Conservation Groups Threaten Department of Energy With
Additional Legal Action for Endangered Species Act Violations
DURANGO, Colo.— Today conservation groups notified the Department of Energy and Bureau of Land Management that they intend to add claims of Endangered Species Act violations to litigation challenging the Department’s 2007 decision to continue and expand its 42-square-mile uranium leasing program on public lands around the Dolores and San Miguel Rivers in western Colorado.
The groups are the Center for Biological Diversity, Colorado Environmental Coalition, Information Network for Responsible Mining, and Center for Native Ecosystems.
Newly obtained documents reveal that the Department of Energy failed to consider the impacts of water depletion and contamination to threatened and endangered species — including Colorado pikeminnow, razorback sucker , and humpback and bonytail chubs — despite warnings from the Bureau of Land Management that those threats exist. The notice of intent gives the agencies 60 days to remedy violations of the Endangered Species Act by initiating formal consultation with the U.S. Fish and Wildlife Service to consider the program’s impacts on threatened and endangered species. In 2008, the same groups filed a lawsuit challenging other aspects of the Department of Energy’s uranium-leasing program. Should the agencies fail to act in response to today’s notice, conservation groups will add legal claims to their pending lawsuit.
“Risking species, public lands, and scarce western water with irretrievable uranium contamination is profoundly short-sighted — but that’s exactly what the Department of Energy has done,” said Taylor McKinnon, public lands program director at the Center for Biological Diversity. “The Department’s choice now is to comply with the Endangered Species Act or be sued for these new violations.”
Uranium mining and milling resulting from the lease program will deplete Colorado River basin water and may pollute streams and rivers with toxic and radioactive waste products, including uranium, selenium, ammonia, arsenic, molybdenum, aluminum, barium, copper, iron, lead, manganese, vanadium, and zinc. These pollutants may contaminate rivers and aquatic ecosystems for hundreds of years following uranium mining, threatening downstream communities and fish and wildlife. Selenium and arsenic contamination in the Colorado River basin from abandoned uranium mining operations in the region has been implicated in the decline of the four endangered Colorado River fish species, and may be impeding their recovery.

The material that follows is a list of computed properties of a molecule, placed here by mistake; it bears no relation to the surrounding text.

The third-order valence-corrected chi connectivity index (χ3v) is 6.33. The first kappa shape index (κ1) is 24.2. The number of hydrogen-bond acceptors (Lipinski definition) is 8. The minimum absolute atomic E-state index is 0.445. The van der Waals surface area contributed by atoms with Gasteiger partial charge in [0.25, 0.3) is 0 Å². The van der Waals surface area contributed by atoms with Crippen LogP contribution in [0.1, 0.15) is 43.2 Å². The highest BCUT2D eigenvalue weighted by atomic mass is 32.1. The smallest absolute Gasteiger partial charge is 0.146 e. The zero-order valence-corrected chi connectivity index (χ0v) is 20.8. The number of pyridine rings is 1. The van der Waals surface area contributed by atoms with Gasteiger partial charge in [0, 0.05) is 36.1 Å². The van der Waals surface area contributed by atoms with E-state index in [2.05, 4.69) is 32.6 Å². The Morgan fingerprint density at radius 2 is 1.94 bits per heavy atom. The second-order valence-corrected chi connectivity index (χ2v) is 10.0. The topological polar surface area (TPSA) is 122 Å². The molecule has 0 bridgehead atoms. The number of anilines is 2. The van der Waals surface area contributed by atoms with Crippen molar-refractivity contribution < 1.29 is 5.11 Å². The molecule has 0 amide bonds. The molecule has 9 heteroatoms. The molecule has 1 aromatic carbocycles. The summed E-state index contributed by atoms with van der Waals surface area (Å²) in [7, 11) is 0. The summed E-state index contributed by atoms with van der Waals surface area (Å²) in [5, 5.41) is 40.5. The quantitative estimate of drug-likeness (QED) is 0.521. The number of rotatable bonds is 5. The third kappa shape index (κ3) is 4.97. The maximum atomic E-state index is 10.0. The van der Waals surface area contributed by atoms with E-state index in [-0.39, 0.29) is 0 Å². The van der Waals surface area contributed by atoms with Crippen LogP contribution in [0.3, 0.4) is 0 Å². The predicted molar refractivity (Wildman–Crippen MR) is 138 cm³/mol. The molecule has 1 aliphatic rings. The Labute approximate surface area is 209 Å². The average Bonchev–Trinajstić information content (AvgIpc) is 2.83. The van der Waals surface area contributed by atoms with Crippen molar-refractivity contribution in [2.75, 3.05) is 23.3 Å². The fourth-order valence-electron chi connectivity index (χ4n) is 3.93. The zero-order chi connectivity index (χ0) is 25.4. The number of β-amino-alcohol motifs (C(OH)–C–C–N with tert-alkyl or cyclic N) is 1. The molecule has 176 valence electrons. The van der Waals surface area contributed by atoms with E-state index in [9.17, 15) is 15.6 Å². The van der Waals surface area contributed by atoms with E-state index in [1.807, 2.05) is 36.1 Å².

“Even small amounts of some of these pollutants, like selenium, can poison fish, accumulate in the food chain and cause deformities and reproductive problems for endangered fishes, ducks, river otters, and eagles,” said biologist Megan Mueller of the Center for Native Ecosystems. “It is irresponsible for the Department of Energy to put fish and wildlife at risk by rushing to approve numerous uranium mines without adequate protections to prevent pollution. ”
Since approving the leasing program in 2007, and despite having sidestepped Endangered Species Act requirements, the Department of Energy has executed dozens of new 10-year lease agreements that effectively authorize new and additional mining. Uranium tailings on Department lease and other tracts have already contaminated the Dolores and San Miguel River watersheds heavily impacting water quality in both rivers. Proposed uranium mines and mills in the area (including the Whirlwind mine and the Paradox uranium mill) may also result in runoff and discharge of contaminants into the Dolores River basin.
“We hope the DOE will do what’s right in protecting the land, water and people from a massive and flawed development plan rushed through by the Bush administration,” said Joe Neuhof, West Slope director for the Colorado Environmental Coalition. “This land has plenty of long-term value for its recreational opportunities and wildlife so there is no reason to rush ahead without properly assessing potential impacts.”
The public lands impacted by the uranium leasing program – all of which remain under Bureau of Land Management jurisdiction – are world-renowned for their unique and impressive mesas, canyons, arches, and wild sections of river that draw recreationists from around the world. The unique ecosystems support cryptobiotic soils, vegetation, fish and wildlife, and the Dolores River watershed, which flows into the Colorado River system on which millions of people and four critically endangered fish species depend.
“The Department of Energy’s actions are not only irresponsible, they risk devastating destruction to the biota for short-term gain,” said Damien Borg of INFORM. “This is reprehensible behavior and must not be tolerated.”
Record of telephone conference in which BLM states water depletion and toxic discharge may affect endangered fish in downstream.
DOE environmental checklist stating that threatened and endangered species may occur in the vicinity of uranium lease tracts.
Map of DOE uranium lease tracts in the Dolores and San Miguel River canyons and watersheds.
Notice of Intent to sue for violations of the Endangered Species Act in connection with the Department of Energy, Office of Legacy Management Uranium Leasing Program.